Is one of these methods better than the other or are they different sides of the same coin? I highly recommend that you listen to the podcast and decide for yourself. One thing is certain –research participants who do not match the target audience can render the best planned usability test useless, so recruiting well is a critical task during the research project.

Christiansen, B. (Producer) & Spool, J. (Host). (2009, December 9). Recruiting for Usability Testing Followup. SpoolCast.  Podcast retrieved from :



  1. Hi Verlinda,

    I found your post very intriguing. I see Kuniavsky’s point of view as well as Chisnell’s. You ask whether one is better than the other or if their thought it two sides of the same coin. I’m wondering whether it has to be an either/or situation. I almost think it can be combined. I agree, the first step is to determine the target audience. Perhaps by combining the behavior and demographics as I think both are relevant. However, I do think that demographics will end up playing a large role in this. Regarding the disagreement between Kuniavsky and Chisnell on screening, I think at this point this may be a choice that you can make. I agree that relationships between people will increase the number of participants because they feel more invested. At the same time, the multiple choice screener is not a bad way to determine participants. Perhaps a combination of both? Is that possible? Let me know what you think.


    • A combination might be the best route. Perhaps a screener to filter in a broad way and then interviews to maximize the value of the participants. Although to Kitty’s point, there needs to be some monitoring of the resources. A two-prong approach is probably more expensive and time-consuming. I guess a balance needs to be struck between resources and a more involved, albeit possibly more beneficial, process.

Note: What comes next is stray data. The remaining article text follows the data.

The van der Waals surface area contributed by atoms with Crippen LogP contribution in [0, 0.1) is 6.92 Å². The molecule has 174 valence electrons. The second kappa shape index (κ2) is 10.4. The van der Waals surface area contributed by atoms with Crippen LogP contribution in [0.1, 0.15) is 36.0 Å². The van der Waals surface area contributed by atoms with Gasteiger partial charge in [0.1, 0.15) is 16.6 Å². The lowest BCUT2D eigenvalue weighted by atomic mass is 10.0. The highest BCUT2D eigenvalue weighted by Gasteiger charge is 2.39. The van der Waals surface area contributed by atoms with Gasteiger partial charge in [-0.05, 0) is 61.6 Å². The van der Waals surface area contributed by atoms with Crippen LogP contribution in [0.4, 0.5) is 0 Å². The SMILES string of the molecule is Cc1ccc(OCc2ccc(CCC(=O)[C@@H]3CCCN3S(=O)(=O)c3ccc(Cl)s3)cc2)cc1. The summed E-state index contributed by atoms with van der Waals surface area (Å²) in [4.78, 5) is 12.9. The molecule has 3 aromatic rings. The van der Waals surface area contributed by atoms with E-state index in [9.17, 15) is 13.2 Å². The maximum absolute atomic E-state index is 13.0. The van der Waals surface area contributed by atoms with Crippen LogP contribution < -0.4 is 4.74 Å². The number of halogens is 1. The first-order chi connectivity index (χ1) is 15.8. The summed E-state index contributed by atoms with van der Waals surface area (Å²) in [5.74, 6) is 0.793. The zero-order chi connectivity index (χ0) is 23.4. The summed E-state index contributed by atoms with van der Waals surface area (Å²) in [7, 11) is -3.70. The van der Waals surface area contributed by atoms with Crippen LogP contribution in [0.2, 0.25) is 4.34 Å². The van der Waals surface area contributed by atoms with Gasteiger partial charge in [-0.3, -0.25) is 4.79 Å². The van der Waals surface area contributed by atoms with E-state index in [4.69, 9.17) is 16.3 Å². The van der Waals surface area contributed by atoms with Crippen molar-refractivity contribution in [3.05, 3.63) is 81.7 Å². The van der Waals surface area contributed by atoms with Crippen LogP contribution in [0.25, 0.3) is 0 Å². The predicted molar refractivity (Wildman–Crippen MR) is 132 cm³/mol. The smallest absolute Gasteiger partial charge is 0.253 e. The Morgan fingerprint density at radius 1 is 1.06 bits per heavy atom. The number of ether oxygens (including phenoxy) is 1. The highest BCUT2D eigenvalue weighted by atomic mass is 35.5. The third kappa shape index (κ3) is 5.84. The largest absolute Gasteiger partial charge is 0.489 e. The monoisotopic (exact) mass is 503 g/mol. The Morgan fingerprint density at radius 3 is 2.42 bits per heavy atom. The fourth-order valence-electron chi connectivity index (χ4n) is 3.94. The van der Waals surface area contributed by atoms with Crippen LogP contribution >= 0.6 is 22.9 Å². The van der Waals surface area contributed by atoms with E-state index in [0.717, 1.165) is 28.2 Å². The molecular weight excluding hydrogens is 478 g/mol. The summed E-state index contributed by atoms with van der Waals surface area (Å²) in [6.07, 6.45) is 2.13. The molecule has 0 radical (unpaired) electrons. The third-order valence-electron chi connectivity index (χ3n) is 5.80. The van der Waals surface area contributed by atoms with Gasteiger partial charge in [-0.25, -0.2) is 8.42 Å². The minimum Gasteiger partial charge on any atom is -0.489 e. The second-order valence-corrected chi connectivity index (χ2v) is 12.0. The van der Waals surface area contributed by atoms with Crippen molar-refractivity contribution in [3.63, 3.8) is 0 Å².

2. It seems to me that Chisnell does have some valid points–there may be some people in a target population who don’t execute a certain behavior–but Chisnell’s approach doesn’t seem viable in the real world. In the real world there are time constraints, money constraints, etc. A screener may eliminate a great potential end user, but do you really have the time to personally interview all possible candidates? I think Kuniavsky’s approach is much more realistic.

  3. Interesting questions, Verlinda. While all opinion are not created equal, I think that each potential user can offer something beneficial. Ultimately, I think it comes down to the best use of resources. After all, resources are limited and we have to get the most bang for our research bucks. So, my preference would be to have a mix. Perhaps 80/20, with the majority of users being in the target audience. Maybe it’s just me, but I see validity in the wildcard.